The IoT in Latin America: Prospects and Challenges
Covering an area of nearly 20 million square kilometers and with a population of around 640 million, the Latin America region represents a huge and varied market. For telcos operating in the Internet of Things (IoT) era, this gives it great potential. Yet, while technologies such as Smart Home, Smart City, Smart Health and Smart Cars are all gaining ground in Western Europe and North America, can the same be said about the LatAm region?
The answer would have to be “not yet” – but that’s not to say that Latin America isn’t moving in the right direction.
In recent years we’ve seen a shift in focus, from telecommunications as a business rooted firmly in connectivity to one in which cross-sector collaboration is playing an increasingly greater role. Telcos’ innovation departments are evolving into IoT departments, because there’s an understanding in the industry that verticals such as the automotive, health and other sectors are where the real money is to be made. Additionally, there has been a shift in thinking that puts customers at the center of all telco operations, as organizations seek to understand and connect with their clients, and deliver precisely the IoT products and services that they require.
Consider vending machines, which can detect low stock levels and connect with the vendor so that restocking happens automatically and efficiently. Even such relatively simple technology requires investment, but from whom? Telcos, vending machine owners, stock producers and logistics companies would all benefit from such a solution, but in the LatAm region there’s still a strong sense of competitive fear that prompts each to say “not our job”.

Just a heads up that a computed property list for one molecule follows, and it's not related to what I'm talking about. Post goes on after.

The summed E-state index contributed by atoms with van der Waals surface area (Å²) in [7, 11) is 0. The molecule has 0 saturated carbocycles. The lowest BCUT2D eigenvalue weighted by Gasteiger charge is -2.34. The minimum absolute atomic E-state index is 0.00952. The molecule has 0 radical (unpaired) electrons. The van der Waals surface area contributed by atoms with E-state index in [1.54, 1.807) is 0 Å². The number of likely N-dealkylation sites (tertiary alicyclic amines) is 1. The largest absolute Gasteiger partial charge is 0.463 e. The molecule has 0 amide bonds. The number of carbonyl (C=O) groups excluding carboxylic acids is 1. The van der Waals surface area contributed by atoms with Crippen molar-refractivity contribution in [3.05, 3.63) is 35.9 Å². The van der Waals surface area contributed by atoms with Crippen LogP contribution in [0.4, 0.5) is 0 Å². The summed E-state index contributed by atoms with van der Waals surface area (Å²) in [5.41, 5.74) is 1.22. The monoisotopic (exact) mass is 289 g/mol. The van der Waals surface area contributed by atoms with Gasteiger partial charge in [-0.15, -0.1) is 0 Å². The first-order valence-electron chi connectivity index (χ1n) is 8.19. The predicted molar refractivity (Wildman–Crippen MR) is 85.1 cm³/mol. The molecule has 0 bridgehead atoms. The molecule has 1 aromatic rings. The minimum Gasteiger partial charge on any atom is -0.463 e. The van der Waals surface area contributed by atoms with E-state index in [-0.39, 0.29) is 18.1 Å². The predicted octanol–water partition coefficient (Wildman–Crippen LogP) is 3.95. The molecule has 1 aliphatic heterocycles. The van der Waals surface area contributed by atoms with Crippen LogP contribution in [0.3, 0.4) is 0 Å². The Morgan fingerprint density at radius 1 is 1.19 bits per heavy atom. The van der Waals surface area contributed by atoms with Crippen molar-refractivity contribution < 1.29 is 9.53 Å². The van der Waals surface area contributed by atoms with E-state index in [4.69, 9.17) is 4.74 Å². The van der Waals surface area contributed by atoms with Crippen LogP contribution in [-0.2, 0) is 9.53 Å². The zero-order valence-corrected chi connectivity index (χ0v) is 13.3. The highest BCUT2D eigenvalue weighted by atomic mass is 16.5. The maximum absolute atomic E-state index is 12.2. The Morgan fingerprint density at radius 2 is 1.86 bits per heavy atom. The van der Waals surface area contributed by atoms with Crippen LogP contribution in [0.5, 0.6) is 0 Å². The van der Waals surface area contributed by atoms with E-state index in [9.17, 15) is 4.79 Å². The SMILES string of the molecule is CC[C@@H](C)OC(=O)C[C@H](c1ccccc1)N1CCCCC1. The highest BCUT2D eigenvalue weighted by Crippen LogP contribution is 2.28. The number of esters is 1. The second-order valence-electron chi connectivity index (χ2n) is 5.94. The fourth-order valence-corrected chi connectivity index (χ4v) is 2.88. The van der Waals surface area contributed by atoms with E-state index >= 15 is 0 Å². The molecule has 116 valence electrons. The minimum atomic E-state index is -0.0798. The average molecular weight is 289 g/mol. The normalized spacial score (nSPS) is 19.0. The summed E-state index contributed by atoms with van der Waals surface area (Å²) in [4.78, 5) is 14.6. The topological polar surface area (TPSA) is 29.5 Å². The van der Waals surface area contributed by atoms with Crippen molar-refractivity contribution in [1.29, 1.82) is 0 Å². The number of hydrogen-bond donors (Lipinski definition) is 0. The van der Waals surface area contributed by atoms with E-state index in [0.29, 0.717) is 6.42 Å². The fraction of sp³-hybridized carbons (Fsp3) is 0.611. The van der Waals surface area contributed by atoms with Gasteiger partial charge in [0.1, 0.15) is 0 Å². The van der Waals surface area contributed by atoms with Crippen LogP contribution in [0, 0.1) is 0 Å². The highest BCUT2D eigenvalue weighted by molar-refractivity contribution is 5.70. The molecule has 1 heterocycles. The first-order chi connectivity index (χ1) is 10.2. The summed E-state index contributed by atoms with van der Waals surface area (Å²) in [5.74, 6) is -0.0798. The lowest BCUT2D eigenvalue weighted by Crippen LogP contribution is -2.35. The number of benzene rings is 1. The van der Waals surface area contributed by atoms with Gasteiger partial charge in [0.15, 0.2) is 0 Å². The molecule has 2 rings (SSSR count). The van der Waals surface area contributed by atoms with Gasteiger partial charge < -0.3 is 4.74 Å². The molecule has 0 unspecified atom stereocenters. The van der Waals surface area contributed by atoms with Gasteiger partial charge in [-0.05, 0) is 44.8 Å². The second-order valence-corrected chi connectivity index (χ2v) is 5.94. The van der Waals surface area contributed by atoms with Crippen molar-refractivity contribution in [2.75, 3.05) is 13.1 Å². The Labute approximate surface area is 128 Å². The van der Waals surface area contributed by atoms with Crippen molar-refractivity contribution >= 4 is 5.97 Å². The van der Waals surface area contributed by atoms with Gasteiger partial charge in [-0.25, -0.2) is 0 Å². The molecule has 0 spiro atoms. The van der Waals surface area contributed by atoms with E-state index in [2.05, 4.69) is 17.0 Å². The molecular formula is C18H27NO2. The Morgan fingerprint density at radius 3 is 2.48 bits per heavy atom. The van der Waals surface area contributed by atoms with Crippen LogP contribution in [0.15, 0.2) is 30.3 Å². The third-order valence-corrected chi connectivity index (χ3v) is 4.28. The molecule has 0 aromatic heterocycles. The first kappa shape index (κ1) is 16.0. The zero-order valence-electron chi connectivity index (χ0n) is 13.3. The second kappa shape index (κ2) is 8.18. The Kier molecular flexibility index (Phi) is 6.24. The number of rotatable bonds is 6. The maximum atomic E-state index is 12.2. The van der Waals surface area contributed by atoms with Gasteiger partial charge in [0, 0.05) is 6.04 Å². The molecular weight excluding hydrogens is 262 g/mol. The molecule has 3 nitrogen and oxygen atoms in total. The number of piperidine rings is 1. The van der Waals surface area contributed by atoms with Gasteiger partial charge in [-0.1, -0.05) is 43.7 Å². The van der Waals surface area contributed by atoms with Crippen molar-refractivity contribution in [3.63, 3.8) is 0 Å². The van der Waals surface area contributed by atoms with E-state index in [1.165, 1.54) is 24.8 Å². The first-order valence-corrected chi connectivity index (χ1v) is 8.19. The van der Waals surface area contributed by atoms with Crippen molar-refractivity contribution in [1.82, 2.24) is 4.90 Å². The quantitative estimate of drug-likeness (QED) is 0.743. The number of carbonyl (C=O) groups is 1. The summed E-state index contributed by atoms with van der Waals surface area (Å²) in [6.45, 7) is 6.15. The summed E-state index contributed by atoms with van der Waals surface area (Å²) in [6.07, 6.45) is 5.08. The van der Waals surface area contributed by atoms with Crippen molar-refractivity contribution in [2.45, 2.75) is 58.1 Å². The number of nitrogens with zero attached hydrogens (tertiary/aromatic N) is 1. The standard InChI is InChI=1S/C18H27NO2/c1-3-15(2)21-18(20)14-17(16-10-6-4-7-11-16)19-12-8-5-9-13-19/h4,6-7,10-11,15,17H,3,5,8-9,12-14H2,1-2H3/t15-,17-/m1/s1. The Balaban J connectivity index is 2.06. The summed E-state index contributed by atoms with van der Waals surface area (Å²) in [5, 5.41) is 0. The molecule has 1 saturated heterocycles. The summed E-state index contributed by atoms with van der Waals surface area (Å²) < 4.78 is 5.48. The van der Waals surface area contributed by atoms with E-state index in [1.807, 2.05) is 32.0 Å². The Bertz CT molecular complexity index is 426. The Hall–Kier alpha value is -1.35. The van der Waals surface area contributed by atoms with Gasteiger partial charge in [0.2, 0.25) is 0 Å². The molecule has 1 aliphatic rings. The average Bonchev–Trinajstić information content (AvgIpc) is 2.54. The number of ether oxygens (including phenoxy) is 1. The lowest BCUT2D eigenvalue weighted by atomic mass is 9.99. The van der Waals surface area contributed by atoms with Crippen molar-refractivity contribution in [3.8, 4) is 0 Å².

LatAm telcos can also be rather more cautious than their “Western” counterparts. There is certainly great interest in developments in Europe and the USA, and Latin American CSPs are extremely keen to learn and integrate new ideas and processes. Being first to deliver a new technology to the regional market is valuable, but that cautious conservatism does favor duplicating established success rather than outright innovation.
Then, there’s indecision about whether to focus on B2C or B2B markets. Some LatAm telcos look at the “one big win” potential of B2B, while others believe that delivering effective IoT services and products on a massive B2C market can help them win and maintain customers.
Finally, legal frameworks and economics make the LatAm region interesting from the point of view of IoT development. There’s money to be spent, but generally speaking it’s not in the bank accounts of the man in the street. Regulatory conditions in different countries vary, but it could be said that the region generally has quite restrictive legislation protecting employees – making telcos wary of being too revolutionary when it comes to automating jobs, for example.
Importantly, all of these factors are part of a lively and ongoing dialog about IoT development in Latin America. And it’s worth remembering that telcos in Western Europe and the USA aren’t dramatically ahead of their LatAm counterparts just yet. They have made certain progress partly because they don’t face the same restrictions and limitations outlined in this article, and Latin American telcos are themselves on the brink of finding ways around those challenges.